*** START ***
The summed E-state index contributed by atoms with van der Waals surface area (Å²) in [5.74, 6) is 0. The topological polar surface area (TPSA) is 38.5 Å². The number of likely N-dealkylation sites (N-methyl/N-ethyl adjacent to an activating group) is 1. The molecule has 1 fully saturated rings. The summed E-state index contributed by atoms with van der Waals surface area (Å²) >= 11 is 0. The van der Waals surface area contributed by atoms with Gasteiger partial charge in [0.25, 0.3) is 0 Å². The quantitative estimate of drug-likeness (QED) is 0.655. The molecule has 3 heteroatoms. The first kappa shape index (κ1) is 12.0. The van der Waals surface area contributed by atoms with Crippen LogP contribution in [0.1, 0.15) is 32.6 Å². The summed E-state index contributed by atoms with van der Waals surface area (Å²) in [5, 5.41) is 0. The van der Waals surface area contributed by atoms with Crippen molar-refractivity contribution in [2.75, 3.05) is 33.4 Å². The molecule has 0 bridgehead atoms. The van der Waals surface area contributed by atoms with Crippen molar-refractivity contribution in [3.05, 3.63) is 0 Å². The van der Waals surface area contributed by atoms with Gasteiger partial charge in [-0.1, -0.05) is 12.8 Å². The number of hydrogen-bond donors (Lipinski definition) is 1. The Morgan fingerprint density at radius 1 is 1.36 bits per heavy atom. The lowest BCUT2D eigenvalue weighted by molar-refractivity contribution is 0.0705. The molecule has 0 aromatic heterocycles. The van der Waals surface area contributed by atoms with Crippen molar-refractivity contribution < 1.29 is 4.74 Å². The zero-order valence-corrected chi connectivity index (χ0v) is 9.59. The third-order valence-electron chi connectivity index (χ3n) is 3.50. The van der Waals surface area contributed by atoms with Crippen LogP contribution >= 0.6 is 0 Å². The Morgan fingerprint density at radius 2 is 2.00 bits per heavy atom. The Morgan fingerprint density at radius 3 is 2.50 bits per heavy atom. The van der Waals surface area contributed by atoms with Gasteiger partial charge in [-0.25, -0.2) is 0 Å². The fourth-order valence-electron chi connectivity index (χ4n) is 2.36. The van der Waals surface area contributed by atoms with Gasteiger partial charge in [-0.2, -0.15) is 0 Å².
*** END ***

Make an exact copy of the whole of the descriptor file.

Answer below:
The summed E-state index contributed by atoms with van der Waals surface area (Å²) in [5.74, 6) is 0. The topological polar surface area (TPSA) is 38.5 Å². The number of likely N-dealkylation sites (N-methyl/N-ethyl adjacent to an activating group) is 1. The molecule has 1 fully saturated rings. The summed E-state index contributed by atoms with van der Waals surface area (Å²) >= 11 is 0. The van der Waals surface area contributed by atoms with Gasteiger partial charge in [0.25, 0.3) is 0 Å². The quantitative estimate of drug-likeness (QED) is 0.655. The molecule has 3 heteroatoms. The first kappa shape index (κ1) is 12.0. The van der Waals surface area contributed by atoms with Crippen LogP contribution in [0.1, 0.15) is 32.6 Å². The summed E-state index contributed by atoms with van der Waals surface area (Å²) in [5, 5.41) is 0. The van der Waals surface area contributed by atoms with Crippen molar-refractivity contribution in [2.75, 3.05) is 33.4 Å². The molecule has 0 bridgehead atoms. The van der Waals surface area contributed by atoms with Crippen molar-refractivity contribution in [3.05, 3.63) is 0 Å². The van der Waals surface area contributed by atoms with Gasteiger partial charge in [-0.1, -0.05) is 12.8 Å². The number of hydrogen-bond donors (Lipinski definition) is 1. The Morgan fingerprint density at radius 1 is 1.36 bits per heavy atom. The lowest BCUT2D eigenvalue weighted by molar-refractivity contribution is 0.0705. The molecule has 0 aromatic heterocycles. The van der Waals surface area contributed by atoms with Crippen molar-refractivity contribution < 1.29 is 4.74 Å². The zero-order valence-corrected chi connectivity index (χ0v) is 9.59. The third-order valence-electron chi connectivity index (χ3n) is 3.50. The van der Waals surface area contributed by atoms with Crippen LogP contribution >= 0.6 is 0 Å². The Morgan fingerprint density at radius 2 is 2.00 bits per heavy atom. The Morgan fingerprint density at radius 3 is 2.50 bits per heavy atom. The van der Waals surface area contributed by atoms with Gasteiger partial charge in [-0.25, -0.2) is 0 Å². The fourth-order valence-electron chi connectivity index (χ4n) is 2.36. The van der Waals surface area contributed by atoms with Gasteiger partial charge in [-0.2, -0.15) is 0 Å².